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Published: November 16th 2006
I'm not at Namche Bazaar after a exhuasting climb of Namche Hill. The air up here is thinner and its amazing how easy you get out of breath.
Today is the last opportunity I'll get to write here until I return on my way back. Tomorrow we head out on our path to Everest.
This morning we got another sneak peak of our goal. Everest 's 'hat' which stuck out on the skyline, proud and wise. The winds up on the summit are around 200km per hour and the temperature is about -60c. When we get to Base camp we can expect -10 and to walk 10-15 paces before we have to stop to catch our breath.
The trail up here was frequented by a Yak herds and 100's sherpa porters. These porters (man and women) carry 60-70 kilos on their backs for around 3500 rupees a week (30 quid). Their endurance and stamina is inspiring and they bring home what hard work really means. I can not thank them enough.
Namche is their 'capital' and it sits nested in the mountains, frequently at cloud height. These people are a testimony to humanity's ability to survive in
Looking for gold
Young boys sift through cremated body remains in the river in search of gold teeth to sell.
all extremes. The humble way of life should be a lesson for us all to draw on.
The streets here are cobbled with rocks from the surrounding mountains. Namche means 'dark forest' but sadly most of that has been stripped though extensive forestry practices. Wood is still the major source of fuel here. As we ascend above the tree line the main source will turn to dung.
Namche is undertaking a re-planting project to rectify this.
As I sit here typing this someone else is playing a cover of a Jimi Hendrix song on a computer. It's done by a Sherpa cover band. This is Namche, a traditional (medieval) town laced with the modern. I even had a shower here and the odd internet cafe usually brings in a stable source of travellers and urgently needed funds.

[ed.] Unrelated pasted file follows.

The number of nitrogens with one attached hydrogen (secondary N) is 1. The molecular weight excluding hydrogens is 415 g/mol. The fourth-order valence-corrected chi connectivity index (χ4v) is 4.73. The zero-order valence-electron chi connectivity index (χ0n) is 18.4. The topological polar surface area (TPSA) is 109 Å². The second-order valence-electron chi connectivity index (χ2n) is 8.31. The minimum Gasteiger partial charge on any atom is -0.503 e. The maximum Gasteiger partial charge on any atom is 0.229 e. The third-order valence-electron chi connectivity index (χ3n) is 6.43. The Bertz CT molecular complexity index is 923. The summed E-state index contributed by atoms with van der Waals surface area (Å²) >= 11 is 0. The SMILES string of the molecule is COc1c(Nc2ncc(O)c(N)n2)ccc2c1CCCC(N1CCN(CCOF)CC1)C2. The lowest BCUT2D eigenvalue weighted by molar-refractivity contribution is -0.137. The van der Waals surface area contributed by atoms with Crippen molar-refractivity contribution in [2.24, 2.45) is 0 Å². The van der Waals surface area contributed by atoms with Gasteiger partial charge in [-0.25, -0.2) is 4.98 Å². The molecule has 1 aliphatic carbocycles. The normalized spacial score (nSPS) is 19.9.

As we descended from the lookout today a few of us stopped off at a local school. We visted the children and teachers and learnt about their curriculum and way of education. We made small contributions to their development. The experience was magical and made me feel much better (felt a bit groggy this morning with this altitude). Its
School at Namche
We visited the school at Namche with gifts. Children go to school seven days a week but friday to Sunday are extra-curricular activity days. The kids can be part of clubs like the eco-club. Lessons take place in English. The school is closed in the winter.
easy to drink the recommended 4 litres of water a day.
Yesterday 6 mountaineers died on a nearby mountain in an avalance. Ama dablam was their killer. Their bodies were flown out today. It just makes you appreciate just how 'raw' life is here.
Generally I am well, while 1/3 of my team have come down with the shits, I am still above it. I continue to maintain a a good hygine regime.
The coming days will be difficult... All of us are only too aware of this.
This is no holiday. It is hard, hard work in all respects.
I'll see you on the other side of the mountain my friends.
I am well prepared, have the correct equipment and have a good chance
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